World Water Day is on the 22nd March, and as our portfolio grows with market-based solutions aiming to solve the global water crisis (among others), we would like to take this opportunity to assess the current outlook of the water and sanitation challenge.
Directly aligned with TRANSFORM’s mission, Sustainable Development Goal 6 (SDG 6) aims to ensure access to clean, safe and affordable water, sanitation and hygiene for everyone in the world by 2030. The challenge is significant, but experts are optimistic that the situation can be quickly improved if leaders treat it as a priority1.
SDG 6 in numbers
Safe drinking water and sanitation are basic human rights, yet a significant part of the global population does not have access to either. SDG 6 aims to meet the needs of the 844 million people with no basic drinking water service and the 2.3 billion without access to basic sanitation2.
Twelve per cent of the global population still practises open defecation (which declined from 20% since 2000). While several countries are on track to meet the 2030 target to end open defecation, the progress in more than half the countries is too slow to reach it.
Experts say they are optimistic, but according to the World Bank, countries need to quadruple annual spending to $150 billion to deliver universal safe water and sanitation3.
SDG 6 in review
Last year, the High Level Political Forum, an annual event that facilitates the sharing of successes, challenges, lessons learned and recommendations for the SDGs, reviewed Goal 6. It produced an in-depth report about the current situation regarding water and sanitation, and what needs to be done to achieve the goal by 2030.
It found that, at the current rate of progress, the world is not on track to meet the global SDG 6 targets. Key messages included4:
- Global SDG 6 targets must be localised and adapted to the country context;
- Effective water resources management needs more and better data;
- Public participation is critical;
- Good water governance is essential;
- Capacity must be developed;
- Smart technologies can improve management and service delivery;
- Multi-stakeholder partnerships can unlock potential.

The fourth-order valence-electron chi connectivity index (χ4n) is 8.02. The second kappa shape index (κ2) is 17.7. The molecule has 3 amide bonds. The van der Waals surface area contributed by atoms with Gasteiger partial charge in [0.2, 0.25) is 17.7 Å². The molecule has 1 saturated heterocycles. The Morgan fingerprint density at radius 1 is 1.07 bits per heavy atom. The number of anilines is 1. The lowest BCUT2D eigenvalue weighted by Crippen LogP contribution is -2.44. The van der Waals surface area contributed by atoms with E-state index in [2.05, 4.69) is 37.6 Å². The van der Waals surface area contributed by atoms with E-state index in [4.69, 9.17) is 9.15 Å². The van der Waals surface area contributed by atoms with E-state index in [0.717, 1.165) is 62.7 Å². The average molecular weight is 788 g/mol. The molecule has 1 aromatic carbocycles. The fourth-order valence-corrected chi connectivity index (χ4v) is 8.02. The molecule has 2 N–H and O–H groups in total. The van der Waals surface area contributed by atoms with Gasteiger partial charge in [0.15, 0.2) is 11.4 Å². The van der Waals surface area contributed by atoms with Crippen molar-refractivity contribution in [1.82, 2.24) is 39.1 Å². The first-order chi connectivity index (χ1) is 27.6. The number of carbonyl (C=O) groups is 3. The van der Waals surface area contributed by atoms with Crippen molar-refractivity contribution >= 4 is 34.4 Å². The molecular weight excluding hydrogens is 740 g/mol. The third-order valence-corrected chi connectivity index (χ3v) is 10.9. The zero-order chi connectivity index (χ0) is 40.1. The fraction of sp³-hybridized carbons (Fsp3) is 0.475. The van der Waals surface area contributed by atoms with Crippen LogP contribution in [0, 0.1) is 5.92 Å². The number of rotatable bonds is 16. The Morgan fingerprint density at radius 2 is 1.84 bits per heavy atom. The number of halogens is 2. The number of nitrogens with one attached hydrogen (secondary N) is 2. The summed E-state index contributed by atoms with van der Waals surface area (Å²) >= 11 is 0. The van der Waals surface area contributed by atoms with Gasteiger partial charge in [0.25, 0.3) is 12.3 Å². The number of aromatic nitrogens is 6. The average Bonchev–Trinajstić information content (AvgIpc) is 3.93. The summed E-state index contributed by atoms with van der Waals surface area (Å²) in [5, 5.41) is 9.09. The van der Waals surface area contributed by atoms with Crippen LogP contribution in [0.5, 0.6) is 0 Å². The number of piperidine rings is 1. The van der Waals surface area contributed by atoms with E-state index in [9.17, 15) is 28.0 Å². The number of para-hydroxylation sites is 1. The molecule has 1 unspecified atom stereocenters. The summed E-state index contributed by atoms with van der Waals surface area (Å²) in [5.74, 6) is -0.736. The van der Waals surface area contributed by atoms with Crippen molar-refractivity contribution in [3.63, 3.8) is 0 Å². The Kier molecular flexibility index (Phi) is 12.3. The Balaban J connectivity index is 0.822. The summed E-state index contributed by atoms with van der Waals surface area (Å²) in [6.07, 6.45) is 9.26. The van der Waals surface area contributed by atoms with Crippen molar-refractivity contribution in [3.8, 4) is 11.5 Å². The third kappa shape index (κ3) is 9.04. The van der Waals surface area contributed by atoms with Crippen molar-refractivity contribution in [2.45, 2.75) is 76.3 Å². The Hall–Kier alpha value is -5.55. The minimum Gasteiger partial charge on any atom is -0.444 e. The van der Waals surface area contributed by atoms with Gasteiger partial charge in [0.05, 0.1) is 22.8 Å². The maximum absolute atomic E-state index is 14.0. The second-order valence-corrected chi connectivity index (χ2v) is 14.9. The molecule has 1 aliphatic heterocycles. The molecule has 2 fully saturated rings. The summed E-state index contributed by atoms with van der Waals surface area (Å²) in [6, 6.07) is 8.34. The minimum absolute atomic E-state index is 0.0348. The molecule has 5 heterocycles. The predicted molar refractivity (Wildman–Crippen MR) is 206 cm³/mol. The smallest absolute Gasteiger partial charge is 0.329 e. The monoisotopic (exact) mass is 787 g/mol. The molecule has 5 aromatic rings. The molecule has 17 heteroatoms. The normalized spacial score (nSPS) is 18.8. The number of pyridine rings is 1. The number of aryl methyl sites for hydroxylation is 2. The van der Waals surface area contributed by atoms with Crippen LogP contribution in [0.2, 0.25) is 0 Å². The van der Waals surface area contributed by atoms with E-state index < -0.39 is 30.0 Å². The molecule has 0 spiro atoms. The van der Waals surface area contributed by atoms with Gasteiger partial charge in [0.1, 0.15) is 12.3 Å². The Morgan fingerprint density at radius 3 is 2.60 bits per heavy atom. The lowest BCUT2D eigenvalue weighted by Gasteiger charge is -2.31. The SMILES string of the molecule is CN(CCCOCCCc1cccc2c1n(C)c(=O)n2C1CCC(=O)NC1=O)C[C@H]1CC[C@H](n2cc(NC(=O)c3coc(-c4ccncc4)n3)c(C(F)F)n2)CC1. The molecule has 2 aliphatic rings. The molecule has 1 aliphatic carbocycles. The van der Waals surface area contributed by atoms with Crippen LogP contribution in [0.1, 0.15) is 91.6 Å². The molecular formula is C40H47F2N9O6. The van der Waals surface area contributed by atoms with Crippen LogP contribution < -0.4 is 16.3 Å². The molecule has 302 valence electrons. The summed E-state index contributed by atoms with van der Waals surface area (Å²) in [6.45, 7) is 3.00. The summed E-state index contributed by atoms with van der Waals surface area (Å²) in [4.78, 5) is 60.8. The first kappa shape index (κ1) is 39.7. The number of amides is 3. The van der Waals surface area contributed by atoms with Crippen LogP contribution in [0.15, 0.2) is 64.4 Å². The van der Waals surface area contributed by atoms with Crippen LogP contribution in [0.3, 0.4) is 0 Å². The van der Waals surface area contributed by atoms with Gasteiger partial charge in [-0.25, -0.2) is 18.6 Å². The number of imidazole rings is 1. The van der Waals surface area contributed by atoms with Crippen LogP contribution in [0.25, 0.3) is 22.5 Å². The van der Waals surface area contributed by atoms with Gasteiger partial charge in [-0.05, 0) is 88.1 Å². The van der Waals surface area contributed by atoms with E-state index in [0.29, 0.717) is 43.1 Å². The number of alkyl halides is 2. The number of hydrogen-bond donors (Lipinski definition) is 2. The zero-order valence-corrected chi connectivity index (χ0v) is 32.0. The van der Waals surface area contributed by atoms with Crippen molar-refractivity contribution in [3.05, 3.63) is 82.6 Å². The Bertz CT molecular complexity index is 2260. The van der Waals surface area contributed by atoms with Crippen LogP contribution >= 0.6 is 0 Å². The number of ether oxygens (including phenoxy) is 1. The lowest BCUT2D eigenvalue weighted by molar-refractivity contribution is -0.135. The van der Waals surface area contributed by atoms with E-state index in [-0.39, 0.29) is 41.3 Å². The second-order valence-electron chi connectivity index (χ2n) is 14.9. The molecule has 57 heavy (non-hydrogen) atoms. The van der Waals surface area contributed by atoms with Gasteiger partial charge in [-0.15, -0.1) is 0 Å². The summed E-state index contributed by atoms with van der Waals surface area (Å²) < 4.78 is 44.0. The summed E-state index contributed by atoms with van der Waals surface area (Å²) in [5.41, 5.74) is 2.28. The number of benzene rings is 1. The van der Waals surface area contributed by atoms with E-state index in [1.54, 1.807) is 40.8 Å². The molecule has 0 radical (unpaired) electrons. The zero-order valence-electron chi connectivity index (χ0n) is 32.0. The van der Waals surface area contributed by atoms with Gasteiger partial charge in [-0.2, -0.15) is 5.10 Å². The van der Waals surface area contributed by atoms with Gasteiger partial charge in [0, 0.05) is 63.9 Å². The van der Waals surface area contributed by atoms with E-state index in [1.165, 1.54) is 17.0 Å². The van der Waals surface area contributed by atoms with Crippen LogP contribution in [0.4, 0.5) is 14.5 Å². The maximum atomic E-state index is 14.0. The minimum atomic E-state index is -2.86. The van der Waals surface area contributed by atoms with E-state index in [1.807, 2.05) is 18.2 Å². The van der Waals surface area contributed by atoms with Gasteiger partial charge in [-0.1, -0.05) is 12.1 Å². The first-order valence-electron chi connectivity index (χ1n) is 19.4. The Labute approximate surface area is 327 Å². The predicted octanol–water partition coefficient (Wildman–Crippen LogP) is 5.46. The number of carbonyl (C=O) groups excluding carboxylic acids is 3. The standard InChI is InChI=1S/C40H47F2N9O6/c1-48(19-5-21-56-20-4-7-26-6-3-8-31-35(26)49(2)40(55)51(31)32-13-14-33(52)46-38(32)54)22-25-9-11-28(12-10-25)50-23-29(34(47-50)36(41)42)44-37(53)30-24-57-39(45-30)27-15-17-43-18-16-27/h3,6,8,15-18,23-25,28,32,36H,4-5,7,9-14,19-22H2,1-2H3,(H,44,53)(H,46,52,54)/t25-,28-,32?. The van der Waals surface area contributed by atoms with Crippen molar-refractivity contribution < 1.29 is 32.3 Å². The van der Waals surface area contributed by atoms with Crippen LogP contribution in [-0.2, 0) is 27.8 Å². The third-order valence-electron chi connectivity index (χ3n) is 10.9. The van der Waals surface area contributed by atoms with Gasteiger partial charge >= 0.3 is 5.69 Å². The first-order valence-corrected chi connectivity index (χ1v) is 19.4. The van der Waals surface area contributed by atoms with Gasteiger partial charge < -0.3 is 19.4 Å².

In addition, the report highlighted how access to WASH (water, sanitation and hygiene) at schools can enhance the health not only of pupils and teachers, but also of their families at home. It also outlined how women need greater engagement in decision-making about WASH infrastructures and services.
SDG 6 and TRANSFORM
By providing funding and support to innovative and sustainable market-based solutions, TRANSFORM is helping drive progress towards meeting the SDGs. Among other goals, the initiative is directly aligned with SDG 6, which is reflected in our ever-growing portfolio.
WASH projects such as Sanivation, Sanergy and HappyTap are all making a huge impact on the lives of low-income households, with our support. They were recently joined by new water-focused projects and sanitation projects , therefore building our portfolio and taking us a step closer to achieving the critical SDG 6.
We’ll be sharing more on the social enterprises we’re partnering with on clean water and sanitation throughout this year, with a focus on our water projects this month in the lead up to World Water Day on the 22nd March.
1 Global Citizen, Half the World's Schools Lack Clean Water and Safe Toilets: https://www.globalcitizen.org/en/content/clean-water-education-wash-schools
2 UN Stats, High-Level Political Forum Goals In Focus: https://unstats.un.org/sdgs/report/2018/goal-06
3 Global Citizen, Half the World's Schools Lack Clean Water and Safe Toilets:
4 UN Water, Synthesis Report on Water and Sanitation: http://www.unwater.org/app/uploads/2018/12/SDG6_SynthesisReport2018_WaterandSanitation_04122018.pdf